So her advice for her kids is to wait and, by waiting, to cultivate self-control and to grow as a healthy, mature human being who’s capable of rising above the animal instincts that tell you that you can’t do anything other than what you feel. She says:

the person you’re with right now … is not the last person you will have those feelings toward, and you need to know what it feels like to not act on those feelings, because a day will come when you will have to exercise self-control for the sake of the relationship you’ve given your life to—and, trust me, you will want to know how to do that. Do not relinquish that power without a fight.

Now, please don’t hear me saying that what married people do in the bedroom doesn’t matter. It’s entirely possible to be selfish with sex as a married person, just as it’s entirely possible to live a life of integrity and wholeness and joy as a single person without sex. And as C.S. Lewis puts it in Mere Christianity:

There is no getting away from it; the Christian rule is, ‘Either marriage, with complete faithfulness to your partner, or else total abstinence.’

Ubuntu

Desmond Tutu on ubuntu:

It is the essence of being human. It speaks of the fact that my humanity is caught up in and inextricably bound up in yours. I am human because I belong. It speaks about wholeness; it speaks about compassion. A person with ubuntu is welcoming, hospitable, warm and generous, willing to share. Such people are open and available to others, willing to be vulnerable, affirming of others, do not feel threatened that others are able and good, for they have a proper self-assurance that comes from knowing that they belong in a greater whole. They know that they are diminished when others are humiliated, diminished when others are oppressed, diminished when others are treated as if they were less than who they are.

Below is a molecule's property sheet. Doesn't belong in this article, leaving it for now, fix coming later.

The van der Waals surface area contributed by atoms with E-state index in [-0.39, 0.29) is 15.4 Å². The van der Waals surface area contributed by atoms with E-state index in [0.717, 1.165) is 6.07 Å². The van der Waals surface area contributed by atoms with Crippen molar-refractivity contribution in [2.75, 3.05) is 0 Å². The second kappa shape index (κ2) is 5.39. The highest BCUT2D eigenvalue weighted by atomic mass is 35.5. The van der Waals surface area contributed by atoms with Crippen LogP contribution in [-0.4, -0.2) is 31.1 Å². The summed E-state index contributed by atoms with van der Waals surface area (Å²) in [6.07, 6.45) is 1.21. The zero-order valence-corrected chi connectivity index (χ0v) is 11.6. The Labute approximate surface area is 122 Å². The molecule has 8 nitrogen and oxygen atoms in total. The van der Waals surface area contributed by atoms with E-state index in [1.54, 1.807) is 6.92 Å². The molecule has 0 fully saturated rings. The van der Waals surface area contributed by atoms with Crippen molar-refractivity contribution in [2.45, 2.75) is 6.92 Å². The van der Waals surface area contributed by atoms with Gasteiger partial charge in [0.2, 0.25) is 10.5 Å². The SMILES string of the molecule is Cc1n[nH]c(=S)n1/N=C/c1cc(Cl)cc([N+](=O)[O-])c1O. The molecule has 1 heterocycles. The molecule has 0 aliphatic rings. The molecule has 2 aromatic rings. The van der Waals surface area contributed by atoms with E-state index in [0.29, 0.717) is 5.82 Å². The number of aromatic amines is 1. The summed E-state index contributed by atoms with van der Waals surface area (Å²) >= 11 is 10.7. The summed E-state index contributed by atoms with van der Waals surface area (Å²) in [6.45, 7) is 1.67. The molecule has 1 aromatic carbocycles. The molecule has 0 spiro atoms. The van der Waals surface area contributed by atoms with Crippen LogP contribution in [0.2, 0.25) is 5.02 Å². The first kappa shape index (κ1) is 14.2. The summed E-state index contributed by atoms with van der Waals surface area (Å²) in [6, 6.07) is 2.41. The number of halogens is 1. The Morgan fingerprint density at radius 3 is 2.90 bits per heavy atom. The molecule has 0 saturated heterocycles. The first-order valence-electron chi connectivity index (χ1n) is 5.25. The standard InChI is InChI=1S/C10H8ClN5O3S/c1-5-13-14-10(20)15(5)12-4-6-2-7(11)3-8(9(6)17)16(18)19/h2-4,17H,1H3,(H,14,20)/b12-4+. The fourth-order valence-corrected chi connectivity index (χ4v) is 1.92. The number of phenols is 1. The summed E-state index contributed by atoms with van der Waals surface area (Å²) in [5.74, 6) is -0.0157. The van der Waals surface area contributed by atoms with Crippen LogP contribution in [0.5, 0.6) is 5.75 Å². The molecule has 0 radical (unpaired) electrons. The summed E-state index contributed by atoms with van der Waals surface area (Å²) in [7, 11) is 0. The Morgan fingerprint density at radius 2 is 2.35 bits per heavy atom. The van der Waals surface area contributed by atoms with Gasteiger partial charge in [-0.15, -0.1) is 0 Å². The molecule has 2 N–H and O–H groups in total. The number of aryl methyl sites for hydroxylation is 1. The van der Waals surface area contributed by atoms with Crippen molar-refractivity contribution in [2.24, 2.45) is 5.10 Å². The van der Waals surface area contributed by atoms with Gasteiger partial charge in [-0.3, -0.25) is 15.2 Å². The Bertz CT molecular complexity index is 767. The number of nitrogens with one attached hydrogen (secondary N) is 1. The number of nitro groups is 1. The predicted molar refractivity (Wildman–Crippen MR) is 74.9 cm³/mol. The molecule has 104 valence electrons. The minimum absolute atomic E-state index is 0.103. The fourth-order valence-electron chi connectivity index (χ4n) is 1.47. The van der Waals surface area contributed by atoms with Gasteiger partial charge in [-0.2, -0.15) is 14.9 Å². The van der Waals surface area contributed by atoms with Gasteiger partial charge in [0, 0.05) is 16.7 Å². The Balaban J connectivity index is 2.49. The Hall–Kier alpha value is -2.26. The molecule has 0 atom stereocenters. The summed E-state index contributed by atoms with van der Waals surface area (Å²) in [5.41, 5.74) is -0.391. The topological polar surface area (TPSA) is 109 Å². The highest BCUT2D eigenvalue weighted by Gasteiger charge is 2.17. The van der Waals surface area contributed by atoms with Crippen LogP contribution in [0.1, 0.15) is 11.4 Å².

(God Has A Dream, 25-26)

Advice from an Archbishop

I’m reading Desmond Tutu’s God Has A Dream, and while his writing is always pertinent, the book and the chapter I happened to read today were so apposite as to be ironic. I have to say, I laughed out loud when I opened it up.

Anyway, here are some gems of wisdom. Enjoy:

In God’s universe, while we are not free to choose whether we suffer, we are free to choose whether it will ennoble us or embitter us. (72)

You have very little control over your feelings. That’s why God didn’t say, “Like your enemy.” It’s very difficult to like your enemy. But to love your enemies is different. Love is an act of the will, where you act lovingly even if you do not always feel loving. We tend to think love is a feeling, but it is not. Love is an action; love is something we do for others. … Our freedom is based on our ability to rise above our feelings and to act based on our will. (78)

Sometimes the best you can do is to say to God or to yourself, I want to love. Sometimes the best you can do is to say, I want to want to love. But when you do, you are much more likely to act in a loving and compassionate way, regardless of what you are feeling. Certainly it is wonderful when our feelings prompt us to act lovingly, but it is not realistic to expect that we will always want to do what we must do. (78-79)

The extraordinary thing is that when you act lovingly you can begin to feel love. … If you act for long enough in a particular way, you begin to feel the feelings that accompany the actions. We don’t always feel like we are all God’s children. (79)

Practicum with Oasis; first thoughts